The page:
A last mention of gear, if you haven't got it leave it to me, I'll get it sorted for you! Rods, reels, camo gear (I have quite a bit here...it's worn, but it's always clean and I have most sizes covered.) I can supply flies and tippet if you haven't any or the ones you have are not quite right for our conditions. We favour catch and release, although when on a trip I have no problem taking a small fish of 3-4 pound for an evening meal if it is permitted in the given fishery.

When I leave a camp, be it from a day-trip or overnighter, I always aim to leave just our footprints behind. Keeping NZ 'clean and green' is something I'm committed to. Its good to respect the back country environment and wildlife...some of the flora and fauna here are delicate - and they are part of what makes it such a vibrant yet especially tranquil place.

Pesky sandflies and health warnings...


Some anglers still enjoy wet fly fishing at river mouths and in the evenings. We have a native insect called the 'sandfly'...a pesky brute with a nasty bite. Do carry insect repellent for your fishing comfort especially when in high country areas and when lake fishing in the South Island. In extreme back country areas, you may find a 'head-net' a great accessory as the sandflies can be prolific in these areas.

sandfly best

New Zealand is fortunate to have no dangerous animals such as snakes and only two mildly poisonous spiders - the domestic 'whitetail' (usually found in curtains, will give you a small swelling) or the Katipo (I personally have never seen one). Apart from the sandfly, about the most noxious pest you are likely to run into is the odd Australian tourist spouting off about the rugby and cricket! New Zealand is a very safe and healthy place but I do suggest drinking bottled water unless advised it is cleared to drink from the wild. Please make sure you tell me if you have a medical condition....I'd rather know now, than when we are 200 kilometres from the nearest town!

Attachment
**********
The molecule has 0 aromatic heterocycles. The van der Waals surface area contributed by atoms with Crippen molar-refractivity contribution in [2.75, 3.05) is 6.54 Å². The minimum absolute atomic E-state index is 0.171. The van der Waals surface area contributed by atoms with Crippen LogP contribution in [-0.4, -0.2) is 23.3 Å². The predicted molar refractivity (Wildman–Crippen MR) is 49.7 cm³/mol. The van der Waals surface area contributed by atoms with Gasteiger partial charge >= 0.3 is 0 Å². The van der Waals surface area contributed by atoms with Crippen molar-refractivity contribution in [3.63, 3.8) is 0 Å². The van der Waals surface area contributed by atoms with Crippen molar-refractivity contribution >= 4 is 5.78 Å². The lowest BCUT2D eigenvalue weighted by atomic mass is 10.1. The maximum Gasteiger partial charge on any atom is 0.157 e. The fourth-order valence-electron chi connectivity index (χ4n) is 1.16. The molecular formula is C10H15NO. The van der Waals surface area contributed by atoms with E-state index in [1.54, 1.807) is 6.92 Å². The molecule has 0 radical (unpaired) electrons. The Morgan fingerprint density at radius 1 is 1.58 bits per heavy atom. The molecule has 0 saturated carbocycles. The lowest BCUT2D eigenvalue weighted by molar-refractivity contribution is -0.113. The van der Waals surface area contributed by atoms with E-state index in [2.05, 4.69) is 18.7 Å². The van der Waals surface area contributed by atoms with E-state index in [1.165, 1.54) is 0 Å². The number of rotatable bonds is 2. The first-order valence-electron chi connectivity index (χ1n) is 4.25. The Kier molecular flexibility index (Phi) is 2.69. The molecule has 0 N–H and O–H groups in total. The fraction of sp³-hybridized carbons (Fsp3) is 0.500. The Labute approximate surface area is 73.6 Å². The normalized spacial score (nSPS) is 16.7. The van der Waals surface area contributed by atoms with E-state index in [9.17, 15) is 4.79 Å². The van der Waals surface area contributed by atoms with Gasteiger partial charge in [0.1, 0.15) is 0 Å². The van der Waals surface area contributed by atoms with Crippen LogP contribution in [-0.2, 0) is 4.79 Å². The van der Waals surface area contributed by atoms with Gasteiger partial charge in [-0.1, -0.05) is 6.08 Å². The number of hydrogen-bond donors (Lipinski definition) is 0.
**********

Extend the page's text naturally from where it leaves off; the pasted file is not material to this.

Being there... it means getting there first!


New Zealand appears quite small on the maps. Don't be deceived though... it can take a lot of travel time to get to some of the better/more remote rivers and lakes.
Even what appears to be a short 100 kilometre trip can take a couple of hours dependent on the roads.

If you are prepared to invest some time into getting there, you can be in places like this........... postcard stuff with big trout!

stunning scenic shotscenic standing in river
 

4WD, bunk-beds, holiday snapshots and fun extras...


Much of our fishing is accessed by 4-wheel drive vehicle. Overnight stays are commonplace for many, eliminating the need for daily travel to-and-from the river. Tents or cabins are the most common sleeping arrangement. Of course there are hotels and lodges...but these are not always near the river!! The cabin pictures below are typical of the Canterbury region. Talk to me about any accommodation requirements or preferences that you may have. Helicopter adventures can further optimise your experience if you have the money to invest.